With the horrifying images still fresh from ISIS’s attacks last month on rare, precious artifacts and statuary in the Mosul museum, Newsweek is reporting that officials and experts around the world fear the antiquities of Libya are in imminent danger.
Stating that “ISIS holds an intolerance towards items that are deemed jahili (pre-Islamic) and antiquities that depict humans,” Dr. Hafed Walda, the pending deputy ambassador to the permanent Libyan delegation at UNESCO, has said “Their eyes are on big museums which have fine collections of Greek and Roman sculptures…. This, coupled with the fact that ISIS’s power has grown substantially in Libya, particularly along the Mediterranean coastline, has brought the group closer to sites of historical significance.”
Among the sites cultural and government leaders believe are most vulnerable in Libya are the ancient Roman theatre, Leptis Magna, just outside of Tripoli; the coastal town of Sabratha, a former Phoenician trading post with the remains of an amphitheater, temples and a basilica; and the archaeological site of Cyrene, considered one of the most impressive Greco-Roman sites in the world. ISIS militants have also proclaimed the city of Misrata, which houses a museum, a Roman forum, and a great basilica, as one of their primary targets.
Issandr El Amrani, director for International Crisis Group’s North Africa Programme, doesn’t hold much hope for securing the “completely unprotected” sites. He says, “ISIS is driven to a large extent by doing things that have a propaganda value more than a practical military value so, yes, they could be tempted to [attack the sites], to create the narrative that they are fighting anything that is jahili.”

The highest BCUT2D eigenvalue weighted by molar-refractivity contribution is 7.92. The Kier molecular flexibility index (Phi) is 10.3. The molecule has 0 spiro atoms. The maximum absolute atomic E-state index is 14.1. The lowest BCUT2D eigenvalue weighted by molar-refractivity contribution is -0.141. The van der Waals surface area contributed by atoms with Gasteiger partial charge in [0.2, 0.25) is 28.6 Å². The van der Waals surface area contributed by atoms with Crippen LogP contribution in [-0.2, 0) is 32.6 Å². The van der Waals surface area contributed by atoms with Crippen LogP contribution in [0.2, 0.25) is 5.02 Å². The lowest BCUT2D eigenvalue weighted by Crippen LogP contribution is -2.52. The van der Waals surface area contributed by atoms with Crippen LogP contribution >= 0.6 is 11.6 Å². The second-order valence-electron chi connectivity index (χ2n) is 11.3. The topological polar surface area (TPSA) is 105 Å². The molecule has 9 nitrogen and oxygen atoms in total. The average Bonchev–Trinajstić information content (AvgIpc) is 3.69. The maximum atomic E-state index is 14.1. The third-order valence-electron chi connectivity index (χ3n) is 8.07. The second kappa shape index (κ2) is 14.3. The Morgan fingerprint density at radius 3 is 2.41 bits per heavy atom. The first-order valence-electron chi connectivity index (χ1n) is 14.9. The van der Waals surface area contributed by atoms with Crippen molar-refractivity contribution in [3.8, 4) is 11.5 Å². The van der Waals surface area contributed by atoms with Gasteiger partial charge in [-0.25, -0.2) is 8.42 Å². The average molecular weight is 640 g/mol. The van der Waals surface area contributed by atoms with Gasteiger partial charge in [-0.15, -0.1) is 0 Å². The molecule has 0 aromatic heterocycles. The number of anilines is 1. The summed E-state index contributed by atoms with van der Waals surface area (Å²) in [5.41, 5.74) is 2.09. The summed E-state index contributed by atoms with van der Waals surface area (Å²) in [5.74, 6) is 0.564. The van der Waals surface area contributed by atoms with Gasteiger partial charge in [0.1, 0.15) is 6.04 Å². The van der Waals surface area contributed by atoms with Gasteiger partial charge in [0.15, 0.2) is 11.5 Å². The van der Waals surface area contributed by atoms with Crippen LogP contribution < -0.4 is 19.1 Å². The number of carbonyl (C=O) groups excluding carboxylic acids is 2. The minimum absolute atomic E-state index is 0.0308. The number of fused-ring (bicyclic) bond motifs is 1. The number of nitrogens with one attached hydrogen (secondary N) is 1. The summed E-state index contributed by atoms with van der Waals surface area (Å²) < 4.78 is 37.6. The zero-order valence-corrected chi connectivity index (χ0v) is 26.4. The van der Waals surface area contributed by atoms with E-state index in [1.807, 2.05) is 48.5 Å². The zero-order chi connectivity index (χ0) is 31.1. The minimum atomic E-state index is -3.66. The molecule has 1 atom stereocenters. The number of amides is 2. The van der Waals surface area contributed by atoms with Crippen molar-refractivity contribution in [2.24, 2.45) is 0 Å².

Responding to the wreckage in Mosul, Iraqi archaeologist and associate fellow at the London-based Institute of Archaeology Lamia al-Gailani Werr said in an interview with Reuters that “the militants had wreaked untold damage” and that at stake was “not only Iraq’s heritage; it’s the whole world’s.” She and others have compared the devastation to the 2001 dynamiting of the Bamiyan Buddhas by the Afghan Taliban.
Other militant groups have done the same over the centuries, the Khmer Rouge in Cambodia, the Nazis in Germany, and many more. As has happened many times before, the motives are shock value, undermining the cultural identity and heritage of others and, more practically, for the monetary gain of the terrorizing group, selling what has been pillaged on the international black market.
According to National Geographic, “Experts outside of Iraq are now engaged in remote triage, watching the footage frame by frame and trying to create a list of the real artifacts that were destroyed.”
Those on the ground in Libya and who watch from around the world say it will take a massive joint effort to head off future violence. Newsweek Reporter Jack Moore concluded:
“As the North African country continues its slide into chaos, becoming a magnet for foreign fighters, and an embryonic extension of ISIS’s caliphate, there seems to be little hope for Libya’s cultural legacy. […] In the aftermath of the Mosul attack, UNESCO’s director general Irina Bokova told a press conference that the UN’s cultural body ‘does not have an army’ and ‘there is not much we can do’ to prevent the looting and damage of antiquities in war-torn areas. But, for Libya, Dr. Walda disagrees with Bokova, proposing tough security measures as a solution to protect his country’s rich history. ‘We have to fortify the museums,’ he says.”
Experts, including Al-Gailani Werr, concur, saying, “This as a cultural tragedy with a global impact. These things are part of the history of humanity. If you destroy them, you’re destroying the history of everyone.”
[This article first appeared in Non-Profit Quarterly]